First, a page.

Once those irritating systemic regulations such as Glass-Steagall that required separation of function among financial institutions and prevented the formation of financial oligarchies were removed, people immediately began using their new freedoms in a manner consistent with their self-interest. This was no different from what they had done before, and is fully consistent with human nature.
The problem was that now self-interest, instead of being exercised within a system that tried to look to the long-term health of the financial system, was exercised within a system redesigned to promote short-term expedients that bolstered gambling and speculation, favored concentration of financial power, and fostered incompatible functions and contradictory end goals. The "Greater Fool Theory," in which enormous profits are made by luring in new "investors" to the real estate market and other ponzi schemes governed the financial world.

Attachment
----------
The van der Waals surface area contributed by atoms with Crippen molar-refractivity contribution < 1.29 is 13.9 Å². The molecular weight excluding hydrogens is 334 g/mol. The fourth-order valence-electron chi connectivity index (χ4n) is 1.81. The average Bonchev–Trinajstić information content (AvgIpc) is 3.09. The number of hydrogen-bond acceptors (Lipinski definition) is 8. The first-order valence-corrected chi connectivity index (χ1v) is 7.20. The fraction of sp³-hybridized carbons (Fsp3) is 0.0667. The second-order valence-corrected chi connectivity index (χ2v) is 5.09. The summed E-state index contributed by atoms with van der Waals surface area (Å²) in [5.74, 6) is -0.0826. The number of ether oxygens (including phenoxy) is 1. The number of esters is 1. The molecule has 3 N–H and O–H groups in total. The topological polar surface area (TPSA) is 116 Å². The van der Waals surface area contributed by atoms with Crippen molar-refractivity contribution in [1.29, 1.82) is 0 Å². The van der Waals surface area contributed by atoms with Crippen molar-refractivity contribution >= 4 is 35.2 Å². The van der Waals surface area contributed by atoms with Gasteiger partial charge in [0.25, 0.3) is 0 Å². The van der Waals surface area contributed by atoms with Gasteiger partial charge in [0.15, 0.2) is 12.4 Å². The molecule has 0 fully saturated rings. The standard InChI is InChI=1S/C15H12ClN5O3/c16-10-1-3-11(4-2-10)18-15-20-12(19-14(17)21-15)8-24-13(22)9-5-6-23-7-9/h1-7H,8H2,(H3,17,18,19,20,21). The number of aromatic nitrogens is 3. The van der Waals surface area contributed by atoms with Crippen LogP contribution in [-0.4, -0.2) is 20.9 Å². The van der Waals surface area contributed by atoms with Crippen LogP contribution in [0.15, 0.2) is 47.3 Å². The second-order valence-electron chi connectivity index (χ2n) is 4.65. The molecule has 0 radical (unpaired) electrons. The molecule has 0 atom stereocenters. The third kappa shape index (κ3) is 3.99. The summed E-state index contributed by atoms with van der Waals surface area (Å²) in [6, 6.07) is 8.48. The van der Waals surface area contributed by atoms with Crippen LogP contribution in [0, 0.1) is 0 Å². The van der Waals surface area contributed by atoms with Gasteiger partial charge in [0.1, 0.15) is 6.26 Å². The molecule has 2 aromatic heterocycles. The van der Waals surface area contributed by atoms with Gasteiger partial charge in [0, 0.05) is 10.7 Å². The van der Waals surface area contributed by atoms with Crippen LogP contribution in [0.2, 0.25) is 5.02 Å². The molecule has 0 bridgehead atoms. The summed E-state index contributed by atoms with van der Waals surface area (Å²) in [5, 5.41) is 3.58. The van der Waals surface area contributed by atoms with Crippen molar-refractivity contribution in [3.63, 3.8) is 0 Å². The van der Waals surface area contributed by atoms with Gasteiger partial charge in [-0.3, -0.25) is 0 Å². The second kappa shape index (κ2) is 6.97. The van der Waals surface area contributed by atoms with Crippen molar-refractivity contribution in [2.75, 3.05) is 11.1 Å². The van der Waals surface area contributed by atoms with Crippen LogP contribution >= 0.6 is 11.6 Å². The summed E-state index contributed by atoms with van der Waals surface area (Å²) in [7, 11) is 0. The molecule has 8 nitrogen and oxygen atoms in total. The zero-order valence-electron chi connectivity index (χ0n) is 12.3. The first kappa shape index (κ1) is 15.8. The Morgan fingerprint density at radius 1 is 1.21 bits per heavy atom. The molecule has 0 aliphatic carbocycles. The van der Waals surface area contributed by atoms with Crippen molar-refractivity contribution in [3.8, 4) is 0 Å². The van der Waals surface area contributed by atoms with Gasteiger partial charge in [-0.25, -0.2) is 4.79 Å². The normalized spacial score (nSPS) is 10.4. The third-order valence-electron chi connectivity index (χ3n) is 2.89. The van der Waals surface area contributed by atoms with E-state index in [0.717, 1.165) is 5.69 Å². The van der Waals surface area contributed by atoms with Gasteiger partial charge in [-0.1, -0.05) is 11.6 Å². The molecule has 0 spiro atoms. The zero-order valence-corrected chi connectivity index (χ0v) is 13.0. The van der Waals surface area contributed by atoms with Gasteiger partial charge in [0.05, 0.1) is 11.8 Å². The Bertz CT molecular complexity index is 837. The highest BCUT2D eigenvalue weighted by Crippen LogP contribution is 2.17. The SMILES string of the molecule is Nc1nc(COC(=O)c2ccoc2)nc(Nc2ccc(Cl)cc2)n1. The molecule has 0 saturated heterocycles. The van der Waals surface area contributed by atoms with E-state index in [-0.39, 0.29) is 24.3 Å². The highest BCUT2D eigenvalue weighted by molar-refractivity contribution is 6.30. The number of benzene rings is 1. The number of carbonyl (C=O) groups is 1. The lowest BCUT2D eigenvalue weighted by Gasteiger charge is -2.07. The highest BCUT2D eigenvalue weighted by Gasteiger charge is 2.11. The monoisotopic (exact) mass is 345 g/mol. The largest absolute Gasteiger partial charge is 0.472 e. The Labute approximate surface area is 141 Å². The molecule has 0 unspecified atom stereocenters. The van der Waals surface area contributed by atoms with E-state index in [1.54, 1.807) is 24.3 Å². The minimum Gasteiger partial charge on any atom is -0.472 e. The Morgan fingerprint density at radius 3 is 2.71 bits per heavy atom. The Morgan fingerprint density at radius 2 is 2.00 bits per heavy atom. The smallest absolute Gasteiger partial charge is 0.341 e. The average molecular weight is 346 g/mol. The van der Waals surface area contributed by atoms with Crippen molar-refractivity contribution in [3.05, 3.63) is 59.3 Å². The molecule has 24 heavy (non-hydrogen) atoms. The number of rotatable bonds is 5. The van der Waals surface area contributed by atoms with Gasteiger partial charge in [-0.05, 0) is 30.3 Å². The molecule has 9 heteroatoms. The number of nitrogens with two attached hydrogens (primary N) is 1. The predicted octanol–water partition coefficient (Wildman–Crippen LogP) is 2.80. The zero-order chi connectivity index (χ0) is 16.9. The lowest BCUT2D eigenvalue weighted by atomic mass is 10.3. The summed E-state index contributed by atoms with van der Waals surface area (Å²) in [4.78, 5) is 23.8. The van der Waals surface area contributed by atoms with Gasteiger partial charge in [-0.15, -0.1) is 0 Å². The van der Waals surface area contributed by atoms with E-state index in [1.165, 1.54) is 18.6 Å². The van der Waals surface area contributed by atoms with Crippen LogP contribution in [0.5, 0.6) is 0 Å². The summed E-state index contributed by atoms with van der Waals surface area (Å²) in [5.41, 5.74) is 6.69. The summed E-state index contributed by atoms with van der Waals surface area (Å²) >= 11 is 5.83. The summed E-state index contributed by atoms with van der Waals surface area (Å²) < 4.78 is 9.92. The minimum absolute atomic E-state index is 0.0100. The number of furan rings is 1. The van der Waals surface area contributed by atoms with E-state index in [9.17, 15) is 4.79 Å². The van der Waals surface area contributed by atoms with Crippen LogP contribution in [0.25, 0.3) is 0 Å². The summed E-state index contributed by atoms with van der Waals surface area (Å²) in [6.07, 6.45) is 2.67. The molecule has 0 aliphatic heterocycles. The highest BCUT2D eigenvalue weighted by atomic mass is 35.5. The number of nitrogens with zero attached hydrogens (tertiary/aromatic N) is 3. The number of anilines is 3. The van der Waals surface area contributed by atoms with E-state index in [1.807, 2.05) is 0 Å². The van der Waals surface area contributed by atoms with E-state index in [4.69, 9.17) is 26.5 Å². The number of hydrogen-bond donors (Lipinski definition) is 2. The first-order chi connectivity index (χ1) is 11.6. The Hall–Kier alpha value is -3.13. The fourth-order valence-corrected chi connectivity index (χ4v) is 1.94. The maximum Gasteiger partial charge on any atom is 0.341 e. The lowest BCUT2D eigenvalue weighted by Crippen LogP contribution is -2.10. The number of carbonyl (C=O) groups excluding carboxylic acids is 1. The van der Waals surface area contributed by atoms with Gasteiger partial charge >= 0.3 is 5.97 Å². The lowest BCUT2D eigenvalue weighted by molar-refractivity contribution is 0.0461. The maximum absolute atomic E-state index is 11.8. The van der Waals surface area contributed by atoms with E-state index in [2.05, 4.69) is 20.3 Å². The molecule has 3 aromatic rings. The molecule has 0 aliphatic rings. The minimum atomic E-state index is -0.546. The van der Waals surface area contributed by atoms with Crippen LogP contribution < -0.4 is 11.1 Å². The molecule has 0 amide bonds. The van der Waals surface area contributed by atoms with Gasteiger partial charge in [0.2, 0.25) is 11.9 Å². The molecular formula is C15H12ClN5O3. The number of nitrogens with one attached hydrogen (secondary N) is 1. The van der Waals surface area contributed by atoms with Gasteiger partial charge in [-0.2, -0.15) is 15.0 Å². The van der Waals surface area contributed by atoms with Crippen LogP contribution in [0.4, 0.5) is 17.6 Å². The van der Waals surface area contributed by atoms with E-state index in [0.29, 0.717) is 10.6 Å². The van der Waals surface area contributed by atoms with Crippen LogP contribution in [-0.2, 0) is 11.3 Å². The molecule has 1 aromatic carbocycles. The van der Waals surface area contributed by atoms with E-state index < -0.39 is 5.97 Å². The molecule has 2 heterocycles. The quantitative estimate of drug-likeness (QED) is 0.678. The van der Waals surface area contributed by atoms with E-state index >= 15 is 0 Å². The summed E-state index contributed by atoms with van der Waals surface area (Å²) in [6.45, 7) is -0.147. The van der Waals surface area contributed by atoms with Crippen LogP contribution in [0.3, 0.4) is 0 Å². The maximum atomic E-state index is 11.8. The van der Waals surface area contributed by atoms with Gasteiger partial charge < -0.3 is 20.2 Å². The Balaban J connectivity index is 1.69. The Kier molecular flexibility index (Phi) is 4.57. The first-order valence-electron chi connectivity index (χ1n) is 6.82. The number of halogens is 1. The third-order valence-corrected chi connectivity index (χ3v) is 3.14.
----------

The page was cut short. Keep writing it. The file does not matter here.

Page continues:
Everything went along swimmingly until the speculative bubble that sustained everything started to implode. This happened when it was discovered that the assets underlying the massive amounts of derivatives either didn't have the value assigned to them, or didn't even exist.
Most people will immediately think of the Madoff scandal when the latter case is mentioned. They fail to realize, however, that the United States government is far more guilty than Madoff of issuing paper with nothing behind it, to the tune of more than $10 trillion. Compared to what the federal government has managed to pull off, Madoff is a piker.
What the federal government has done is undermine the fact that the derivative we call "money" necessarily has production and productive capacity as its underlying asset if we want to enjoy the benefits of a sound currency and stable economy. Since 1917 however, due to a loophole in the Federal Reserve Act of 1913, the United States government and the Federal Reserve have been circumventing the structural, internal regulation embodied in the Act designed and intended to prevent the federal government from being able to "capture" the central bank and use it to monetize its deficits.